1. @Karl Liam Saur:

        “a spontaneous intercession, at a packed Sunday Mass, essentially calling the wrath of God down on President Bush and for mercy upon Saddam Hussein”

        This is something that I find very difficult to get right in preaching, and I think that it’s hard to hit just the right note in an intercession, too. On the one hand, there are things happening in the world for which the church’s moral or social teaching clearly has some applicability; sometimes, it seems so starkly applicable that it would be wrong *not* to make the connection, to shine the church’s light somehow on the situation. On the other hand, if the thing happening in the world is of a political nature or has a political dimension to it (and what doesn’t these days), anything spoken from the pulpit will immediately be put through the listeners’ partisan filters, and any non-partisan content (like church teaching) will be filtered out. And so we end up saying something, or offering a prayer intention for something, that is so anodyne that the connection to real life isn’t made.

      2. @Jim Pauwels:
        The key is straining to avoid lapsing into the typical framing of it. Like Jesus did.

        It’s hard. Requires detachment and a self-critical understanding of one’s own assumptions and cognitive biases. Which would normally require one to spend a great deal of time engaging folks who don’t share them – something human beings are not normally inclined to do, being social creatures who tend to flock with the like-minded. One good place to start is to recognize how I/you are more like what I/you oppose (even if by mirroring or reaction-formation) than we’d care to normally be aware of. Solidarity of sinners and all that.

  19. Our intercessions are always the same form, very general and consistent. No one makes them up every week. And there is not a cover all “make your prayer to God in the silence of your heart” type of petition at the end before the collect, where people can pray for anything. They’re invited at the prayers for the sick, those with immediate needs, thanksgivings, and for the faithful departed, to add names aloud or silently. I think that cacophony is an over-dramatization. Most people whisper the names they are praying for sotto voce.

  20. Our former pastor would offer this type of prayer opportunity on Memorial Day. After the General Intercession, he invited parishioners to quietly speak the names of those we knew or knew of who were killed in battle, followed by a period of silence. It was always moving and solemn, and seemed fitting.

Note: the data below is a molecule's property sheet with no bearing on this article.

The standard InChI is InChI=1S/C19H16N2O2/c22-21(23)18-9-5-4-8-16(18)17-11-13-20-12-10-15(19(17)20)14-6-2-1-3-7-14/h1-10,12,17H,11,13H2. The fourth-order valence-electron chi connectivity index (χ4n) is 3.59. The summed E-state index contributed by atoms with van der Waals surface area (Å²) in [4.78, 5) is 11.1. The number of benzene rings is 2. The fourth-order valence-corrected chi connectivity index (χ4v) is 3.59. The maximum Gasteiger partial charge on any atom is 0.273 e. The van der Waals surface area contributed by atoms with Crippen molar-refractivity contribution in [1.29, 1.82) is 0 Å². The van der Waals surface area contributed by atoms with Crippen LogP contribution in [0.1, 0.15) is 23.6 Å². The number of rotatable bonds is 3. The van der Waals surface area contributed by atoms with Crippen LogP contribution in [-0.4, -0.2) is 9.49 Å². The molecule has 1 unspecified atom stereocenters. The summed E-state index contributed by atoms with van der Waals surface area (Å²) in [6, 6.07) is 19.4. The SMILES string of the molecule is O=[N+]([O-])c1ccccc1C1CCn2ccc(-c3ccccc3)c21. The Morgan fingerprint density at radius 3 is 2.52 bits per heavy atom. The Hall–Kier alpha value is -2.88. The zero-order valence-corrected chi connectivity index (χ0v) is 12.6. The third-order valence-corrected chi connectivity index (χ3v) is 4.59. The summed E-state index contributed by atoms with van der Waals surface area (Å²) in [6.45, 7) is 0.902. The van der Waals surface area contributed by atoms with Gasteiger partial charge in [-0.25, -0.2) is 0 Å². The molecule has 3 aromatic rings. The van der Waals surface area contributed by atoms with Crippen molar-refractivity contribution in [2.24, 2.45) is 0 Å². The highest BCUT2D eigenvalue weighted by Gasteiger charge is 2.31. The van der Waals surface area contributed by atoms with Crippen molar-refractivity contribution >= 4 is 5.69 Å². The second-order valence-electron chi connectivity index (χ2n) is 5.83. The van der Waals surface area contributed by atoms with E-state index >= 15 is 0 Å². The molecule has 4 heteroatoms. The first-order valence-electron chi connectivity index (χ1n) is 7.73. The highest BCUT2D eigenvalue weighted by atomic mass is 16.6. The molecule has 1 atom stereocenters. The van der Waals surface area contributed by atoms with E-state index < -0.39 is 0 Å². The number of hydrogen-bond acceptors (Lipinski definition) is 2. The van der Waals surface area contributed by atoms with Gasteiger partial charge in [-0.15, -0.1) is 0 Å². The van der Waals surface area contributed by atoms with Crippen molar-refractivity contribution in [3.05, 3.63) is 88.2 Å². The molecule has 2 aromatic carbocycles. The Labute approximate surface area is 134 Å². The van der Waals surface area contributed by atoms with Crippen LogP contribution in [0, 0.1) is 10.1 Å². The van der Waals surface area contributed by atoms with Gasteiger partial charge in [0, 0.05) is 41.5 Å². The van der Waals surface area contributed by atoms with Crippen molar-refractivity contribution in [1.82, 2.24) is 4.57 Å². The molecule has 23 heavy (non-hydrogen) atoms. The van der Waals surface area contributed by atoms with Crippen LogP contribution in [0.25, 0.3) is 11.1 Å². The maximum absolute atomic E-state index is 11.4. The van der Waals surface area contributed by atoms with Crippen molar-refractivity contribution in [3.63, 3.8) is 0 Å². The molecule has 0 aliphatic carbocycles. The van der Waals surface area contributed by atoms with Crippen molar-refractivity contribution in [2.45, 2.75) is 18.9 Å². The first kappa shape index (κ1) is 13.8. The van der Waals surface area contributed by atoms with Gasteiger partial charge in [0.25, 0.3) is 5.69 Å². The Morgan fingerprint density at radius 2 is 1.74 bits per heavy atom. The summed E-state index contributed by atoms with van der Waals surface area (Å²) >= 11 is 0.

21. I’ve done this both during a Prayer Service, which really works OK; as well as the Divine Service where I have had mixed experience with this practice. I usually do it spontaneously, especially when I am the visiting presider, which in my retirement I often am. Very few polite Lutherans speak aloud, but enough that I have been told it enhances participation in the prayers of the Church, usually prayed by the Deacon and myself.

  22. Just for discussion sake: Just what “general intercessions” do the General Intercessions cover that the Eucharistic Prayer and orations do not?

  23. When I was at Fordham, some celebrants of daily Masses had occasionally practiced sequentially voiced assembly intercessions, with what I consider mixed results. Some people seized upon the occasion to release a two minute monologue, complete with implausible statements such as a passionate call for worldwide ICBM disarmament. Okay, thanks for giving me some license for humor 🙂 Seriously, a handful were always less than succinct.

    I can see how some might advocate “at once” voiced petitions of the intercessions. Nevertheless, self-infatuation can also appear here. Someone might drown out everyone else, or recite a litany of a excessive number of people past even the conclusion of intercessions. I do not consider this second option any more or less prone to abuse.

    Perhaps it would be wise for a lay minister to lead the intercessions with a few frequently mentioned petitions, and then remind the assembly that a Mass for the the names and intentions written in the remembrance book will be celebrated at one Mass a week at least (with the book on the altar to emphasize that the Mass is for these people). In this way, the Mass, and not egos, shine through.